Update: The HONY dude is in Africa now. I expect the comments to get worse. Please note that Africa is not a country.
January 22, 2014 § Leave a comment
I joined a creative writing group some months ago. We usually meet once a week and do two or three themed writing prompts. Today, we tried our hands at fairy tales – I had to write a story about Sleeping Beauty, set in Paris in May 1968. The original story was written in German, but I decided to translate it and share it with you. Enjoy!
Il était une fois a Paris that is not described in the travel guides. A Paris where the students were fed up with everything. A Paris were the young were hanging on the lips of Jean-Paul Sartre who told them stories about Being and Nothingness.
Rose did not understand everything he said, but she too was under the spell of the cross-eyed philosopher. Rose was smart and beautiful, she had graduated top of the class at high school and was now a first-year French literature major. She was one of the girls who had been born with a silver spoon in their mouth. Whenever she participated in a rally, some of her fellow students forgot what they were fighting for and threw glances her way. Rose, who was so pretty in her almost too short skirts and yet so aloof.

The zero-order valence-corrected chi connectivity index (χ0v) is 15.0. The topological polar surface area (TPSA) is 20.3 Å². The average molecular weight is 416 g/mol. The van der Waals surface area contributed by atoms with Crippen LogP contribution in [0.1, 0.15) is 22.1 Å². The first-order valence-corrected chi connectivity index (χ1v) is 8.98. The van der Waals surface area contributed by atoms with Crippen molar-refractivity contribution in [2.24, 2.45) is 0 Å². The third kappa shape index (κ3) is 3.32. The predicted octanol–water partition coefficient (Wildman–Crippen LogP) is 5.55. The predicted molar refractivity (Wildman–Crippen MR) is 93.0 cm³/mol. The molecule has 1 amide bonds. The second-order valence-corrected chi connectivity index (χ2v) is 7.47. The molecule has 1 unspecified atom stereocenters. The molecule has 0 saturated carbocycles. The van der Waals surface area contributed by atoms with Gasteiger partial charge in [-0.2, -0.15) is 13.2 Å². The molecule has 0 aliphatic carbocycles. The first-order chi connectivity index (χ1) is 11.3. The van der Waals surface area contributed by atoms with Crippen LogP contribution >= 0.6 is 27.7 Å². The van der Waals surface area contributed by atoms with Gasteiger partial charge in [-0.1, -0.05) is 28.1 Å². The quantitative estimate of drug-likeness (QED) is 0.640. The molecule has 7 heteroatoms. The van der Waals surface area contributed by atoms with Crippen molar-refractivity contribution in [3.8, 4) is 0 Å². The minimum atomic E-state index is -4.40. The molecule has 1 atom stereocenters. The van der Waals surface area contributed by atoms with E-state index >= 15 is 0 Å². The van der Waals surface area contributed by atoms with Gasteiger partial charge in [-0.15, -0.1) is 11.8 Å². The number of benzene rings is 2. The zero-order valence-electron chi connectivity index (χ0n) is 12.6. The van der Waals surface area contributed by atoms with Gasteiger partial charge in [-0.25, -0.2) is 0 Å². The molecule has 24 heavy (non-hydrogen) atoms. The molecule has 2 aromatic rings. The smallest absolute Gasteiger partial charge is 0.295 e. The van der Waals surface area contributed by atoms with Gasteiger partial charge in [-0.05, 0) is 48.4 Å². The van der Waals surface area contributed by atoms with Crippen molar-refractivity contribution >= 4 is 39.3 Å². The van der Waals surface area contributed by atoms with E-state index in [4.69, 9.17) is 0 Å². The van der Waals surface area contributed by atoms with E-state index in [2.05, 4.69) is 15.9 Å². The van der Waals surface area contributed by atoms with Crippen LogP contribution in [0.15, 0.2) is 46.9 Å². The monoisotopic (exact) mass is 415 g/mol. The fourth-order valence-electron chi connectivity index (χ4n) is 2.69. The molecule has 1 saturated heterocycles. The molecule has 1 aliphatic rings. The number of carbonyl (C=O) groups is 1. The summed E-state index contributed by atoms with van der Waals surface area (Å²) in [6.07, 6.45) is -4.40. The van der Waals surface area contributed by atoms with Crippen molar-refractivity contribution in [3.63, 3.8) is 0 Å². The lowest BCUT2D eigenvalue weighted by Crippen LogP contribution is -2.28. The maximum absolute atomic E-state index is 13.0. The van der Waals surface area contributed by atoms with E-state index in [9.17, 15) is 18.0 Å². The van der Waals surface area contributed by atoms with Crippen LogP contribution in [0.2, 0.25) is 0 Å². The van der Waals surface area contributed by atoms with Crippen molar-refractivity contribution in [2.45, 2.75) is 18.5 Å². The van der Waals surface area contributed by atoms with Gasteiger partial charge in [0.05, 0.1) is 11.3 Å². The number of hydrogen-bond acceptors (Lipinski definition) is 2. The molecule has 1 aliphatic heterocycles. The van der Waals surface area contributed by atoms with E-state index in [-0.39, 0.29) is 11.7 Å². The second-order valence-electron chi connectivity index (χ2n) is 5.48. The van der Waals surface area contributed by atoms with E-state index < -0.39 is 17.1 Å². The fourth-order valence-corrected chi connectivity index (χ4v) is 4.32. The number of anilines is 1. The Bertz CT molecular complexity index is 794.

She was in the front line the day they occupied the university. What had started out as a small movement had seized the whole city. The historic main building of the university had never been so crammed, people were crowding in the lecture rooms and in the hallways.
Rose wasn’t the only one to faint that day. The air was pregnant with ideas, there was hardly any room for oxygen. Rose was just about to leave the building when she lost consciousness and dropped to the floor. The boys who usually stared at her carried her outside. “Rose? Rose, are you okay?”, one of them asked. Rose didn’t answer. She was just lying there, on the concrete in front of the university. Was she still unconscious? Had she fallen asleep? She was breathing calmly, peacefully. Rose, the aloof girl, looked as fragile as a porcelain doll.
Jacques bent over her and gave her a tender kiss on the cheek. Rose opened her eyes and looked around.
Jacques held his cheek. It still hurt from the slap. He could hear Rose whisper: “Now I know what Simone meant when she said you’re not born a woman, but you become one.”
July 26, 2013 § 2 Comments
I assume all of you know what a teddy bear is, and I hope some of you have an idea who Vandana Shiva is. For those who don’t, she’s an Indian environmental activist and globalization critic. She gave the closing speech at this year’s Deutsche Welle Global Media Forum (DWGMF) which I attended last month. For a stream and transcript of her impressive speech, click here. One paragraph at the very beginning of her speech caught my attention in particular: